After site visit I headed back towards Lima, but stopped in a little beach town about halfway between Paracas and Lima for the regional meeting of volunteers. My region is made up of volunteers from Lima, Ica, and Huancavelica (we are affectionately known as Licah region). The meeting itself was pretty short, and it was just a great opportunity to get to know volunteers from my region and unwind a little bit. The next day the trainees headed back to Lima, where we found out that there was a change in our training schedule. Instead of heading back to our host families near the training center we went to a retreat center a little farther away, the same one where we spent our first two days in Peru. While it was a bummer we couldn’t spend our last week with our families, it turned out to be an amazing chance to spend time together as our whole training group. We had our regular sessions, then at night we could swim in the pool, watch movies, or just hang out in friends’ rooms. It was a really nice way for us to kind of say goodbye before we headed to our sites.
But before we had to say goodbye, we had Thanksgiving together with the staff at the training center! The logistics got a little hectic with very limited kitchen use, but somehow it miraculously worked out and there was plenty of delicious home-cooked food complete with turkeys for all 56 trainees plus the staff. The day got a little emotional as some staff and trainees shared what they were thankful for, the majority of which surrounded around us becoming such a tight-knit family. That afternoon was the host family celebration complete with face painting, food, and a talent show. Sadly I did not display any of my wonderful talents, but my family seemed to enjoy themselves. When the time came to say goodbye, I was surprised at how emotional it was. My mom, sisters, and nieces all cried as they hugged me one last time and I promised to visit since Lima isn’t all that far from my site. I didn’t realize it until that point but they really do care about me and I actually felt like a part of their family. After all the families had left and the party was cleaned up, I went out for pizza and beer with some friends to top off a great day.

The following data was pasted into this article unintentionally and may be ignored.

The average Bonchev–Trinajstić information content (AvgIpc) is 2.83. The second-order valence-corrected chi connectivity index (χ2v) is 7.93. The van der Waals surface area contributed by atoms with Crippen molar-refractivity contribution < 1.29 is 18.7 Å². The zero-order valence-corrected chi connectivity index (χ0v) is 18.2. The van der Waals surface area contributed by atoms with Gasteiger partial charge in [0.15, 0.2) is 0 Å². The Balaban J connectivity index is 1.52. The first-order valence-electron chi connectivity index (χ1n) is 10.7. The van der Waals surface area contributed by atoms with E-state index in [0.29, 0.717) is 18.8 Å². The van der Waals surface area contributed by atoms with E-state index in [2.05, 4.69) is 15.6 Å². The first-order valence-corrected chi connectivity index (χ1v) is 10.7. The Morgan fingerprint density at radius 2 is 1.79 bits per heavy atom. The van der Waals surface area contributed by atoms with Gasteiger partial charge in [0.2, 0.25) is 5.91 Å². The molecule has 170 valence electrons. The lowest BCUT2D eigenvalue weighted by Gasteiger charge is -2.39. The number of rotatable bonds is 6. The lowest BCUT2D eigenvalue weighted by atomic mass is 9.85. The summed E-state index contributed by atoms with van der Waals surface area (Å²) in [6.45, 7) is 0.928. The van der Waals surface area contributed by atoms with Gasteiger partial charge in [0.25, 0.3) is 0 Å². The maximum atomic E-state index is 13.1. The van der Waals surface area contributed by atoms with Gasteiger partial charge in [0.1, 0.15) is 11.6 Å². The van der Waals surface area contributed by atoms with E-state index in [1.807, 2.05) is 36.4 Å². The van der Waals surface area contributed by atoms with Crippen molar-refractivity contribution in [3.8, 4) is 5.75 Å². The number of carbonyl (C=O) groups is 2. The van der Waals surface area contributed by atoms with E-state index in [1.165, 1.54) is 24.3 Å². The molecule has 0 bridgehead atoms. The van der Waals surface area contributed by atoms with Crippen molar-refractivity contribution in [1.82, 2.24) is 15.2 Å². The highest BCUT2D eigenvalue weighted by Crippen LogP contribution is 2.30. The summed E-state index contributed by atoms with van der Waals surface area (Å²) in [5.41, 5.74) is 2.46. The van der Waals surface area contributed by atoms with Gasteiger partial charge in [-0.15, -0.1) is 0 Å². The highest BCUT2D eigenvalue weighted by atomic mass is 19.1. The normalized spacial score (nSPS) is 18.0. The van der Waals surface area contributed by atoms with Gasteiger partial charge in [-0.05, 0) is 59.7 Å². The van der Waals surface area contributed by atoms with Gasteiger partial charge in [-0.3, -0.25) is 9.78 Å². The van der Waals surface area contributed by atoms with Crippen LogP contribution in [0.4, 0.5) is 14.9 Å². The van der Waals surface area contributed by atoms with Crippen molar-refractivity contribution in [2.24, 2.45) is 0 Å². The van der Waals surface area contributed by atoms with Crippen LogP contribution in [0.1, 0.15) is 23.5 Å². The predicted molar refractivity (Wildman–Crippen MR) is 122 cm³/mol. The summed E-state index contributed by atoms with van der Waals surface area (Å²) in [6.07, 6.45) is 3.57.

The next day was what the previous 10 weeks had all built up to—Swearing In Day. We were finally to become true Peace Corps Volunteers (PCVs). We had to load all of our luggage into two buses, get dressed in our fancy outfits, drive to Lima, unload our luggage at the hostel, then head to the Ambassador’s house. Well needless to say that this crazy day became even crazier when our bus was an hour late, it didn’t have air conditioning, the driver couldn’t find the hostel, and we were late for our own ceremony. But once we arrived everything moved quickly and before I knew it we had taken the oath and were out on the patio having snacks. I talked with my host mom, other volunteers’ host family members from my community, the Ambassador, my APCD (basically my boss in charge of the environment volunteers), and some guys that work for SERNANP in Lima. Before I knew it everyone was being ushered out, we got on our busses, and then headed to our Country Director’s house for a celebration. The party was a lot of fun. All of the staff was there to celebrate with us, the brand new volunteers. There was food and drinks, plus a huge dance floor that we definitely took advantage of. After hours of dancing, eating, taking pictures, and laughing we left his house and went back to our hostel to get ready to continue the celebration out in Lima. Our big group broke up into smaller groups, some of which went out and some that decided to get some sleep. I went with a bunch of MAC volunteers, a couple health volunteers, and some WASH (water/sanitation/hygiene) volunteers to a few places to grad some drinks and dance some more.